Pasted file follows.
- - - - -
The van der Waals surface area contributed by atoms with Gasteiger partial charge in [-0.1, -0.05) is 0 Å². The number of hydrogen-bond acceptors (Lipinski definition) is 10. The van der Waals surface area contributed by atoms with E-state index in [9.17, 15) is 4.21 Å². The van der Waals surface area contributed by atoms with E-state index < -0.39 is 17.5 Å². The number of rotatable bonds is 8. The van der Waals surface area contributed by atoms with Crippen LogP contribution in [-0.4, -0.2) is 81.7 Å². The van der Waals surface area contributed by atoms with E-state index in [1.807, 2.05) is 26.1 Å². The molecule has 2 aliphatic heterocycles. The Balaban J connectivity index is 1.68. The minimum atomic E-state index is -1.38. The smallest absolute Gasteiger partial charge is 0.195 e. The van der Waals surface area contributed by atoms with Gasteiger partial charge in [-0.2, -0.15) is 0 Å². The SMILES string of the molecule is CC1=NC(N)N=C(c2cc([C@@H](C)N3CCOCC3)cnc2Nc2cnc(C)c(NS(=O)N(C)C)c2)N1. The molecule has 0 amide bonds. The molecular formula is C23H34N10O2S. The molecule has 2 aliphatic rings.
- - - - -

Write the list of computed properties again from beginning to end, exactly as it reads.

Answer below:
The van der Waals surface area contributed by atoms with Gasteiger partial charge in [-0.1, -0.05) is 0 Å². The number of hydrogen-bond acceptors (Lipinski definition) is 10. The van der Waals surface area contributed by atoms with E-state index in [9.17, 15) is 4.21 Å². The van der Waals surface area contributed by atoms with E-state index < -0.39 is 17.5 Å². The number of rotatable bonds is 8. The van der Waals surface area contributed by atoms with Crippen LogP contribution in [-0.4, -0.2) is 81.7 Å². The van der Waals surface area contributed by atoms with E-state index in [1.807, 2.05) is 26.1 Å². The molecule has 2 aliphatic heterocycles. The Balaban J connectivity index is 1.68. The minimum atomic E-state index is -1.38. The smallest absolute Gasteiger partial charge is 0.195 e. The van der Waals surface area contributed by atoms with Gasteiger partial charge in [-0.2, -0.15) is 0 Å². The SMILES string of the molecule is CC1=NC(N)N=C(c2cc([C@@H](C)N3CCOCC3)cnc2Nc2cnc(C)c(NS(=O)N(C)C)c2)N1. The molecule has 0 amide bonds. The molecular formula is C23H34N10O2S. The molecule has 2 aliphatic rings.